The abortion funding for pool participants validates the arguments pro-life groups made throughout the health care debate – that taxpayer dollars will fund abortions, said Tom McClusky, senior vice president of the Family Research Council’s political action arm.

    “For our efforts to remove the bill’s abortion funding, we were called ‘deceivers’ by President Obama and ‘liars’ by his allies. Now we know who the true deceivers and liars really are,’ McClusky said.

    “This action by the Obama Administration also exposes the worthlessness of President Obama’s Executive Order that supposedly would prevent federal funding of abortion, but which both sides, including Planned Parenthood, agreed was unenforceable.

    “While the American people deserve an apology from President Obama for his deception, we should only be satisfied when this Pennsylvania abortion funding is rescinded and the health care law repealed.

    McClusky noted that the new health care law also includes $12.5 billion for community health centers, and $6 billion for co-ops, both of which can fund abortions. And some people will use tax credits to help them pay for plans that cover abortion.

    Even before it’s fully implemented, the Democrats’ health care plan “is already being exposed as a high-taxing, poorly thought-out, and taxpayer-funding-of-abortion monstrosity,” McClusky said.

    Republican leader Boehner says House Republicans would codify the Hyde amendment, thus prohibiting all authorized and appropriated federal funds from being used to pay for abortion. Under the Republican plan, any health plan that includes abortion coverage would not receive federal funds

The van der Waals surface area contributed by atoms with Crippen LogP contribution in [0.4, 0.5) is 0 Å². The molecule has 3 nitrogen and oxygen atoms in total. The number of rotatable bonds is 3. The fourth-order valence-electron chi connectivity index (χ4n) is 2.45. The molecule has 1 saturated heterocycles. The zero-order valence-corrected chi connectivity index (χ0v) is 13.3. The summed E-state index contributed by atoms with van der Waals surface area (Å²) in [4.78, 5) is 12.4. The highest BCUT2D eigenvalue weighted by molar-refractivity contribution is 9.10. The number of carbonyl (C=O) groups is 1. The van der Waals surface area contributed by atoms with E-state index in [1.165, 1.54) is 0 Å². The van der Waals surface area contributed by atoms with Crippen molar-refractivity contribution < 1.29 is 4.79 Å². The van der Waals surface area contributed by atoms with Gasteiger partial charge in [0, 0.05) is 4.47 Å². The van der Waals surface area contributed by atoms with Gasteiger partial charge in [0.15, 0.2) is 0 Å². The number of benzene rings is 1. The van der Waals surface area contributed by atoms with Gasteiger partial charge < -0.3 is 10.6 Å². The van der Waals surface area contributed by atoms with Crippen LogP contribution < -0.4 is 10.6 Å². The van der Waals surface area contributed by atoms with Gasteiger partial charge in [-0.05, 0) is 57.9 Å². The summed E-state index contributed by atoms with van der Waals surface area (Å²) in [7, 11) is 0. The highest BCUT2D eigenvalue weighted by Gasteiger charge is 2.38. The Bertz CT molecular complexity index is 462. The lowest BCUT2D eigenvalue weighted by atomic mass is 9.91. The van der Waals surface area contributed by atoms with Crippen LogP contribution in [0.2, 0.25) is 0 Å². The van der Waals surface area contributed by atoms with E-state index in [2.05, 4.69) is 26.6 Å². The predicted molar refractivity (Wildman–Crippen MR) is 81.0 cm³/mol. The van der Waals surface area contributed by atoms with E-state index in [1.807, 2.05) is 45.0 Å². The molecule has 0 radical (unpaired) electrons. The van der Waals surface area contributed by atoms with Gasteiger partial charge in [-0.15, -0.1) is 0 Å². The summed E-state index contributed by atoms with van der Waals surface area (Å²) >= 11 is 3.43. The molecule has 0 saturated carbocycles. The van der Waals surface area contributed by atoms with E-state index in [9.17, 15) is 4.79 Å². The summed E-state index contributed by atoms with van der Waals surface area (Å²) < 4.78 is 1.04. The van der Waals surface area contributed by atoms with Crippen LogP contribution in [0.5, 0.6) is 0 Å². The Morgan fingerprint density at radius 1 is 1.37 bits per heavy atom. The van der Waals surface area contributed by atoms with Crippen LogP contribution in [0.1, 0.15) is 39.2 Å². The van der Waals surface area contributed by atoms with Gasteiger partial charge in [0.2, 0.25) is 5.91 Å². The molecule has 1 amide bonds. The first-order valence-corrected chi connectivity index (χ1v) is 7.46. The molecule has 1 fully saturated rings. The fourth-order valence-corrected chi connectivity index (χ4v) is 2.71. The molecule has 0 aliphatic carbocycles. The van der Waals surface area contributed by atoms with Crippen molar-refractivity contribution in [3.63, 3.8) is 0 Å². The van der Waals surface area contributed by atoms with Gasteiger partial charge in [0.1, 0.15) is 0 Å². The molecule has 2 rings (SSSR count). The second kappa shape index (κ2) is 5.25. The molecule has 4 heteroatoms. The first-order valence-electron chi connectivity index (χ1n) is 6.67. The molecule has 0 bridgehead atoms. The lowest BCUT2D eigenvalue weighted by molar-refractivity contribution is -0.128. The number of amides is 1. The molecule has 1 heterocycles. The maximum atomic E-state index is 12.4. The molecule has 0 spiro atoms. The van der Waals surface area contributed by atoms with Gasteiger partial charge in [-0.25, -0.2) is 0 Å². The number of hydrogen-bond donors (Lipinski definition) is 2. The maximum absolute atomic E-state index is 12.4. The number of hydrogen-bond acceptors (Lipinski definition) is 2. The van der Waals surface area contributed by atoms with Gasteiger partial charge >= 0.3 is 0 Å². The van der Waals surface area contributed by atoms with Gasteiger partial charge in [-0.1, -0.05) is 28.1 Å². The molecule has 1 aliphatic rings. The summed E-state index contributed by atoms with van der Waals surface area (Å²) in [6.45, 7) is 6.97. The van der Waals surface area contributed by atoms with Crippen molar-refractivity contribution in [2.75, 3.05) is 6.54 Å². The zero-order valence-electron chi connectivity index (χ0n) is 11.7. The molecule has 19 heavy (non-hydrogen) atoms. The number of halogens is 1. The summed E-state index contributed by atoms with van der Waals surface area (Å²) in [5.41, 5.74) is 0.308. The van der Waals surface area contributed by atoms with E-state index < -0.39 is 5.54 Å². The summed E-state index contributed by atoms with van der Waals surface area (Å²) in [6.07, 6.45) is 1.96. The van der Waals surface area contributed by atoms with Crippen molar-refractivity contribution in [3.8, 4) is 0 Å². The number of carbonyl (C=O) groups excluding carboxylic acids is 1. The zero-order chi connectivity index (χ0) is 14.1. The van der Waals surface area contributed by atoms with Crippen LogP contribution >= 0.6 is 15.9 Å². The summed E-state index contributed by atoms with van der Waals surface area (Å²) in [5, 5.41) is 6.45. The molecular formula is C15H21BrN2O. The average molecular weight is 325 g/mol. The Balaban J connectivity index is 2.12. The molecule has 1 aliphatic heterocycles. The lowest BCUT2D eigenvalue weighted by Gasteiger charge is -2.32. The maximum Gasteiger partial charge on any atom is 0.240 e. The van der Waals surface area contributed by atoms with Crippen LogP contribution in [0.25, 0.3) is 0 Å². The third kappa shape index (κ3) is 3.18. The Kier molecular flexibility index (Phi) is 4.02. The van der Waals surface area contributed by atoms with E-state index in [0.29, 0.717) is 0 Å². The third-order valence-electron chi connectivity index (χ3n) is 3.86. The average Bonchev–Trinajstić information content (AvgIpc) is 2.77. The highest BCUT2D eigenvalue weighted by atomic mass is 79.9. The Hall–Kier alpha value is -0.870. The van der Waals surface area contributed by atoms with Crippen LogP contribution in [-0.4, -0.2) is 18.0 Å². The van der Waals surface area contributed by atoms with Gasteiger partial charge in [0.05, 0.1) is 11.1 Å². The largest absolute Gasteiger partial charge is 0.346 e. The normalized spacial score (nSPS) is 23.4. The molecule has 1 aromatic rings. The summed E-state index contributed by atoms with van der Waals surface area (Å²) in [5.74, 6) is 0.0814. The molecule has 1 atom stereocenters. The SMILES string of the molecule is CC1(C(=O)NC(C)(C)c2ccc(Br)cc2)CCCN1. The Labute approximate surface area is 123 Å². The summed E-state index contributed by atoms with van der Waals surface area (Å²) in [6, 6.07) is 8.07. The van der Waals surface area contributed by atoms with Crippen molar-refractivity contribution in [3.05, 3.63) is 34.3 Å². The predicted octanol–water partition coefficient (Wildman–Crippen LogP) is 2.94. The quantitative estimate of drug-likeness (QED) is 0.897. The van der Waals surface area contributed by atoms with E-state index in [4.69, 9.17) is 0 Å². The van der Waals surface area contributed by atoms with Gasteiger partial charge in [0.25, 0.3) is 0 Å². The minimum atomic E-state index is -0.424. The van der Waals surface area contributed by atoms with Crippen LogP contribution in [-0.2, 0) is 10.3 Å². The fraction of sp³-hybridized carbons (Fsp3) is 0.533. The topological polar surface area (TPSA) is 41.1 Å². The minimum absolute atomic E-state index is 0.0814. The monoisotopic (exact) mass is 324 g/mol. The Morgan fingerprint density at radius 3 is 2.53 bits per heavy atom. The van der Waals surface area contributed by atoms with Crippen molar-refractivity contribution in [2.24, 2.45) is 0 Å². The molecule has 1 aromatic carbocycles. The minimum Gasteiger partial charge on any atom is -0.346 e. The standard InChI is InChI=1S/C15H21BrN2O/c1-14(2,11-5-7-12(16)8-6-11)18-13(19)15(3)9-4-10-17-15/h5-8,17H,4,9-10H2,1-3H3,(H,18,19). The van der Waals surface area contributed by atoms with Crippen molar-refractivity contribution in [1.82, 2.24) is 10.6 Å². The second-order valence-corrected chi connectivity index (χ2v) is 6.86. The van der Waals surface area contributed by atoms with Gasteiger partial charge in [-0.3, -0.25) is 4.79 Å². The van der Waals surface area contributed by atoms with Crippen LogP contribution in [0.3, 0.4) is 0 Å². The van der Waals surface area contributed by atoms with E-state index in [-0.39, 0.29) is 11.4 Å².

Posted by Kresta In The Afternoon at 5:16 PM 0 comments

  16. Greg says:

    more fruit……… Fruit of Murder and death

    Obama Admin Approves Second Set of Abortion Funding Under Health Care Law
    by Steven Ertelt
    LifeNews.com Editor
    July 14, 2010

    Email RSS Print

    Washington, DC (LifeNews.com) — The day after revelations that the Obama administration allowed federal taxpayer funding of abortions under the new national health care law that was supposed to prevent it, new information shows President Barack Obama has authorized abortion funding in a second state.

    The first abortion funding had the Obama administration approve a Pennsylvania plan calling for the use of taxpayer funds to pay for abortions for virtually any reason through a new high risk insurance program created by the national health care law.

    Now, the National Right to Life Committee, which uncovered the first case of abortion funding, has dug up a second set — in New Mexico.

    NRLC legislative director Douglas Johnson informed LifeNews.com of the first set and spoke with Kathryn Lopez of National Review about the abortion funding in the western state.